Thursday,19 October, 2017
Current issue | Issue 1121, 8-14 November
Thursday,19 October, 2017
Issue 1121, 8-14 November

Ahram Weekly

333/333

A new bank account that aims at recovering the country’s looted monies is doomed from the outset‭, ‬reports‭ ‬Nesma Nowar

Al-Ahram Weekly

Minister of Finance Momtaz Al-Said has called upon citizens to support the Egyptian economy by donating to the Central Bank of Egypt account number 333/333‭, ‬opened by President Mohamed Morsi and named‭ ‬“Egypt’s Renaissance”‭.‬
The bank account is set to receive donations by Egyptian citizens and will also be used to deposit illicit funds retrieved locally and from abroad‭. ‬Al-Said said in a press statement that this account would respond to the desire by many Egyptian businessmen‭ ‬living abroad to support the Egyptian economy‭. ‬He added that it will be supervised by the Finance Ministry and the Central Auditing Agency and that the account’s balance will be announced periodically‭. ‬
During his visit to Assiut last week‭, ‬President Morsi announced the opening of the bank account‭, ‬emphasising its role in recovering state monies acquired through illegal means‭. ‬He said‭: ‬“Anyone who wants to cleanse himself of corruption can put their money in this account‭.‬”
But the new account has faced criticism‭. ‬On Sunday‭, ‬lawyer Samir Sabri filed a lawsuit with the Administrative Court against the‭ ‬president’s decision to open the bank account‭. ‬The lawsuit stated that President Morsi has taken the decision hurriedly and without careful study‭.‬
“This account will not be able to collect a single pound‭,‬”‭ ‬Shehata Mohamed Shehata‭, ‬director of the Arab Centre for Integrity and Transparency‭, ‬told‭ ‬Al-Ahram Weekly‭. ‬He said it is nonsensical for corrupt businessmen to put their money in the account‭, ‬as doing so would be an indication that they were in fact corrupt‭. ‬Shehata affirmed Morsi’s obligation as head of the state to‭ ‬“recover the country’s funds and fight corruption”‭.‬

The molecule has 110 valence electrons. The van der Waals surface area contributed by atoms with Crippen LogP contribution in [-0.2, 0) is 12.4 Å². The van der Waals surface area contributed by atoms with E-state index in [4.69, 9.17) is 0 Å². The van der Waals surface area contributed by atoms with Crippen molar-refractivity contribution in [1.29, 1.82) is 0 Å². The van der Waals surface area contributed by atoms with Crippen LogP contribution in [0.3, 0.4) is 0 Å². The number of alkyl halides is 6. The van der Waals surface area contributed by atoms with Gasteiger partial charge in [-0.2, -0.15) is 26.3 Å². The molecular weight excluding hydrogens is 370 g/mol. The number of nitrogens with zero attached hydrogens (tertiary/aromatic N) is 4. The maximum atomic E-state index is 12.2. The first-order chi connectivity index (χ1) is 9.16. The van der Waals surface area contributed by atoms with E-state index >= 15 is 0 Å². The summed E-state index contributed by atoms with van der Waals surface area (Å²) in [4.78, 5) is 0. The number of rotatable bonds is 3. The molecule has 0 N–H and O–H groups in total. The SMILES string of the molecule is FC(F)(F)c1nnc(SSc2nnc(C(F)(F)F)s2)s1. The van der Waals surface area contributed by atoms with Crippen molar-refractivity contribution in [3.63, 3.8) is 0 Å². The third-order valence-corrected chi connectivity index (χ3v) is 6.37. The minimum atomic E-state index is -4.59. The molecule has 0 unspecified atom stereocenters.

A number of political parties have opposed the‭ ‬“Renaissance”‭ ‬bank account‭, ‬saying it indicates the state’s failure in tracking down corrupt individuals‭. ‬
According to Samir Radwan, former finance minister,‭ ‬“We should not mix between the legal means to regain funds and addressing the public’s conscience and emotions‭.‬”‭ ‬He said the government must decide whether or not it wants to reach a settlement with businessmen and other members of the former regime who are currently in jail‭, ‬underlining the importance of recovering ill-gotten monies‭.‬
In March 2011‭, ‬the government of Essam Sharaf‭, ‬in which Radwan was a minister‭, ‬created an account under the name‭ ‬“Contributions to support the Egyptian economy”‭, ‬to accept deposits and donations from citizens for the purpose of supporting the Egyptian economy in the aftermath of the 25‭ ‬January Revolution‭. ‬The number of the account was 2512011‭, ‬the date of the revolution‭.‬
The account succeeded in collecting LE40‭ ‬million‭, ‬according to Radwan‭. ‬However‭, ‬he suggests issuing bonds for Egyptians living abroad as the best way to attract their funds‭. ‬He cited Israel and India as examples where the government was able to collect large amounts of money from citizens living abroad through bonds‭.‬

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